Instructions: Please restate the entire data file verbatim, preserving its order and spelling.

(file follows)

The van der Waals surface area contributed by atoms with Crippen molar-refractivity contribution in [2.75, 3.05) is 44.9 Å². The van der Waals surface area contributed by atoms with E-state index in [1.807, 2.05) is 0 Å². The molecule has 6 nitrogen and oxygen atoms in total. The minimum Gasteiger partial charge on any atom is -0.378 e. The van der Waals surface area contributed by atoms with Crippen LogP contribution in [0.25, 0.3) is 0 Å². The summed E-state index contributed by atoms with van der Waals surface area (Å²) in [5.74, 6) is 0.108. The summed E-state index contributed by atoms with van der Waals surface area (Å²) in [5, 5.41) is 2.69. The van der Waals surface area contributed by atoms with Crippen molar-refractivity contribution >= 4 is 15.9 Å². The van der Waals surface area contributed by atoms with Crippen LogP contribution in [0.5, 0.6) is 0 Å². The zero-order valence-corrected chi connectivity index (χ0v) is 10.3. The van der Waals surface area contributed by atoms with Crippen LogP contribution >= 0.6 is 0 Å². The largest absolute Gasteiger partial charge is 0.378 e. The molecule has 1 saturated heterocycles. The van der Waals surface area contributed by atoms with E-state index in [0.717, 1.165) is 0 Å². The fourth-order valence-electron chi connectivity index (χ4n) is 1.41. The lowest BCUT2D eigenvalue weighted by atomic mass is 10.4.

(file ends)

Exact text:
The van der Waals surface area contributed by atoms with Crippen molar-refractivity contribution in [2.75, 3.05) is 44.9 Å². The van der Waals surface area contributed by atoms with E-state index in [1.807, 2.05) is 0 Å². The molecule has 6 nitrogen and oxygen atoms in total. The minimum Gasteiger partial charge on any atom is -0.378 e. The van der Waals surface area contributed by atoms with Crippen LogP contribution in [0.25, 0.3) is 0 Å². The summed E-state index contributed by atoms with van der Waals surface area (Å²) in [5.74, 6) is 0.108. The summed E-state index contributed by atoms with van der Waals surface area (Å²) in [5, 5.41) is 2.69. The van der Waals surface area contributed by atoms with Crippen molar-refractivity contribution >= 4 is 15.9 Å². The van der Waals surface area contributed by atoms with Crippen LogP contribution in [0.5, 0.6) is 0 Å². The zero-order valence-corrected chi connectivity index (χ0v) is 10.3. The van der Waals surface area contributed by atoms with Crippen LogP contribution >= 0.6 is 0 Å². The largest absolute Gasteiger partial charge is 0.378 e. The molecule has 1 saturated heterocycles. The van der Waals surface area contributed by atoms with E-state index in [0.717, 1.165) is 0 Å². The fourth-order valence-electron chi connectivity index (χ4n) is 1.41. The lowest BCUT2D eigenvalue weighted by atomic mass is 10.4.